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Ratner Thinking about Brooklyn Beyond Basketball

When the winners of the AVP Brooklyn Open were given their $28,000 check Saturday in Coney Island, the presenter was none other than Vince Carter...and the winning volleyballers were both wearing those red Nets' jerseys with the number 15 emblazoned across the front. (In keeping with a recent trend in volleyball, the winners were both Carter-sized...and a lot bigger than Nets owner Bruce Ratner, whose head can barely be seen peering over the over sized check.)

To make sure no one missed the linkage, the Nets and AVP gave each other coverage on their websites. And Carter, a volleyball player in high school, pronounced it a good time.

It shouldn't really surprise anyone that the Nets are pushing their connection to Brooklyn, but the AVP Open is not just about marketing the team. It's about other opportunities the Nets' owners see in sports, both professional and amateur, as well as entertainment. And not just now and not just in Coney Island, but in the future and at the Nets' Brooklyn arena, the Barclays Center.

Chris Brahe is one of the lesser known members of the Nets' front office team. His official title is vice president of property sales. He is also vice president of Brooklyn Sports and Entertainment, a Nets affiliate but his Nets' bio doesn't give much detail on what he is responsible for: selling that arena not just to Nets fans but to a wide variety of sports and entertainment promoters. Brahe, a NASCAR marketing executive in a previous life, could become Brooklyn's impresario.

In an interview with Brooklyn Community Access Television last year, Brahe laid out BSE's plans: "As you know we are moving our team to Brooklyn, hopefully for the 2009 season and Bruce Ratner felt it was very important to start developing relationships with the community now.

"We wanted to bring world class events to Brooklyn years before the arena opens. So he set up a separate company, called Brooklyn Sports & Entertainment, in partnership with Atlantic Yards (the Ratner real estate development to be anchored by the Nets' new arena) with the goal of allowing us to do business in Brooklyn before the Nets moved there"...AND when the Nets move there as well.

The Nets should fill the arena on average of 47 times a year, according to a Ratner planning document obtained by an arena critic. That's one preseason game, 41 regular season games, and five playoff games (two rounds and out?). That leaves more than 300 dates open. BSE will try to fill more than 200 of them.

The Ratner planning document looks at what would be a typical year at the Barclays Center beyond the Nets: eight dates for college basketball (an invitational tournament or NCAA March Madness?); another eight for Major League Lacrosse; three for WWE wrestling; two each for the Harlem Globetrotters, New York City high school basketball, the Pro Figure Skating tour and Monster Truck Show (the last two not likely to draw the same audience); as well as one each for the Boom Boom Huck Jam Extreme Sports show, Motorcross and that most Brooklyn of sports, Rodeo and Bull Riding.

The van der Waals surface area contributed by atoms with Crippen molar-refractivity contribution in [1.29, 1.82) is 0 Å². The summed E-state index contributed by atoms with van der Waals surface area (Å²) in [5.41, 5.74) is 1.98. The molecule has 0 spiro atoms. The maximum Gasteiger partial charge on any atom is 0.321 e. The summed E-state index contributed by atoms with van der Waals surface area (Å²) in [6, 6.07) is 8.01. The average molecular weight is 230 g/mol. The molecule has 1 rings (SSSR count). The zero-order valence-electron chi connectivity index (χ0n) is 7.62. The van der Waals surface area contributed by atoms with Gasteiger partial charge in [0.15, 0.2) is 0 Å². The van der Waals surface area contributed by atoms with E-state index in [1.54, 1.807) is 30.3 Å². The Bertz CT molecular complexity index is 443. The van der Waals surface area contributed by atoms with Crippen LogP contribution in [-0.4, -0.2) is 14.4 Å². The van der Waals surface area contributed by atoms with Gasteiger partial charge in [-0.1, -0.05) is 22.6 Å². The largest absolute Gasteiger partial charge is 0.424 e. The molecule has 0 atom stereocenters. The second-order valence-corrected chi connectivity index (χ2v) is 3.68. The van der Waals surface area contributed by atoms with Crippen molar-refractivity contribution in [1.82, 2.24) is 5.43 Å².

That's just the sports part. Entertainment would take up another 40 dates, including 16 "ethnic shows", not further described. Scattered about the calendar would be 26 dates reserved for college and high school graduations and "fixed fee rentals" (possibly including mass Hasidic joke); 20 for religious and motivational shows (Yes, the Dalai Lama, but what about Tony Robbins? Lawrence Frank?); 20 for "childrens' productions"; 25 for Ringling Brothers Barnum & Bailey (Elephants in the Brooklyn Battery Tunnel?) and 33 for Disney on Ice.

A more recent and public statement from Ratner promises a similar slate, but doesn't provide specifics. It does promise that "at least ten events a year will be set aside for multicultural, recreational and nonprofit uses, with proceeds from those days going to benefit local nonprofit community groups. The Center will also include a non-denominational meditation room" (available for Nets fans after losses?)

Although Jay-Z's role is not mentioned in the planning document, he has said he will have a role in booking the arena. And why not? But what about other Net investors like Mary Higgins Clark, the mystery writer, and Ratner's brother, Michael, the radical lawyer? Anything for them? Imagine the possibilities.

None of this can happen until the arena is built and that 2009-10 deadline looks increasingly unlikely. Until then, Brahe and his team will be dealing mostly with events in the great outdoors, like volleyball, basketball clinics and other community projects. But that's not stopping Brooklyn Sports & Entertainment from marketing the best seats in the house. Sometime in the next few weeks, a 10,000 square foot Barclays Center Showroom will be opened on the 38th floor of the New York Times building opposite the Port Authority. Models of the arena, as well as Frank Gehry-designed corporate box, will be on will a lot of sales people.